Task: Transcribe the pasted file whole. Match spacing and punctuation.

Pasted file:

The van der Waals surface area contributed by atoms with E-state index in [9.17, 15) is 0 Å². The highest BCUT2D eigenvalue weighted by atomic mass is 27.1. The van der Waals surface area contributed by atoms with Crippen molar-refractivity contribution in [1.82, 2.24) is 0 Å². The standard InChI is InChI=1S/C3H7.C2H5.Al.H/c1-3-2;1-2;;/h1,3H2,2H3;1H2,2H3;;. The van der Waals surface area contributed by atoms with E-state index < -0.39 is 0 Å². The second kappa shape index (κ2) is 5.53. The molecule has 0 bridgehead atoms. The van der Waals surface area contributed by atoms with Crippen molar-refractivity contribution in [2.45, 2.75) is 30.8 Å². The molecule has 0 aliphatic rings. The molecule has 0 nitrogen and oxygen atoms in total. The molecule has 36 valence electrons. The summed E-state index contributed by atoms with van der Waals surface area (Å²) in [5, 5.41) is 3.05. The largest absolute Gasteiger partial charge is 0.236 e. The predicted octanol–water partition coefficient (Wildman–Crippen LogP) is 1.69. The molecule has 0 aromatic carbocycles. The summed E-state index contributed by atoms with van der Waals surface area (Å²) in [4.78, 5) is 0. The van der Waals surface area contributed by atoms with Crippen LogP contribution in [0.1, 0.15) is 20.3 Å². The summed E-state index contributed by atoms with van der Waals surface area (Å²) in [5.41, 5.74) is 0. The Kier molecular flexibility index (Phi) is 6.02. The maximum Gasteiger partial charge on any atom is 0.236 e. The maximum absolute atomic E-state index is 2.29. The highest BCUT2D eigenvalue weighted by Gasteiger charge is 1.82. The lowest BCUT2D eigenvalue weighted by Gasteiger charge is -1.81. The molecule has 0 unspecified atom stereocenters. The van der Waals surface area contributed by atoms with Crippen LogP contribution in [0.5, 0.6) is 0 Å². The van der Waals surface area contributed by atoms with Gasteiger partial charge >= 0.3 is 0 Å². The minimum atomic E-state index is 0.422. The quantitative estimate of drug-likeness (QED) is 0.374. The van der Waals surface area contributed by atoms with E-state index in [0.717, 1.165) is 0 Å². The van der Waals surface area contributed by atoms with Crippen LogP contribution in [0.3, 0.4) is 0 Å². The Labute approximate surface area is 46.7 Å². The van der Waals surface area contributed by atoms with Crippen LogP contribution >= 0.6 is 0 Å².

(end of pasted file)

The van der Waals surface area contributed by atoms with E-state index in [9.17, 15) is 0 Å². The highest BCUT2D eigenvalue weighted by atomic mass is 27.1. The van der Waals surface area contributed by atoms with Crippen molar-refractivity contribution in [1.82, 2.24) is 0 Å². The standard InChI is InChI=1S/C3H7.C2H5.Al.H/c1-3-2;1-2;;/h1,3H2,2H3;1H2,2H3;;. The van der Waals surface area contributed by atoms with E-state index < -0.39 is 0 Å². The second kappa shape index (κ2) is 5.53. The molecule has 0 bridgehead atoms. The van der Waals surface area contributed by atoms with Crippen molar-refractivity contribution in [2.45, 2.75) is 30.8 Å². The molecule has 0 aliphatic rings. The molecule has 0 nitrogen and oxygen atoms in total. The molecule has 36 valence electrons. The summed E-state index contributed by atoms with van der Waals surface area (Å²) in [5, 5.41) is 3.05. The largest absolute Gasteiger partial charge is 0.236 e. The predicted octanol–water partition coefficient (Wildman–Crippen LogP) is 1.69. The molecule has 0 aromatic carbocycles. The summed E-state index contributed by atoms with van der Waals surface area (Å²) in [4.78, 5) is 0. The van der Waals surface area contributed by atoms with Crippen LogP contribution in [0.1, 0.15) is 20.3 Å². The summed E-state index contributed by atoms with van der Waals surface area (Å²) in [5.41, 5.74) is 0. The Kier molecular flexibility index (Phi) is 6.02. The maximum Gasteiger partial charge on any atom is 0.236 e. The maximum absolute atomic E-state index is 2.29. The highest BCUT2D eigenvalue weighted by Gasteiger charge is 1.82. The lowest BCUT2D eigenvalue weighted by Gasteiger charge is -1.81. The molecule has 0 unspecified atom stereocenters. The van der Waals surface area contributed by atoms with Crippen LogP contribution in [0.5, 0.6) is 0 Å². The van der Waals surface area contributed by atoms with Gasteiger partial charge >= 0.3 is 0 Å². The minimum atomic E-state index is 0.422. The quantitative estimate of drug-likeness (QED) is 0.374. The van der Waals surface area contributed by atoms with E-state index in [0.717, 1.165) is 0 Å². The van der Waals surface area contributed by atoms with Crippen LogP contribution in [0.3, 0.4) is 0 Å². The Labute approximate surface area is 46.7 Å². The van der Waals surface area contributed by atoms with Crippen LogP contribution >= 0.6 is 0 Å².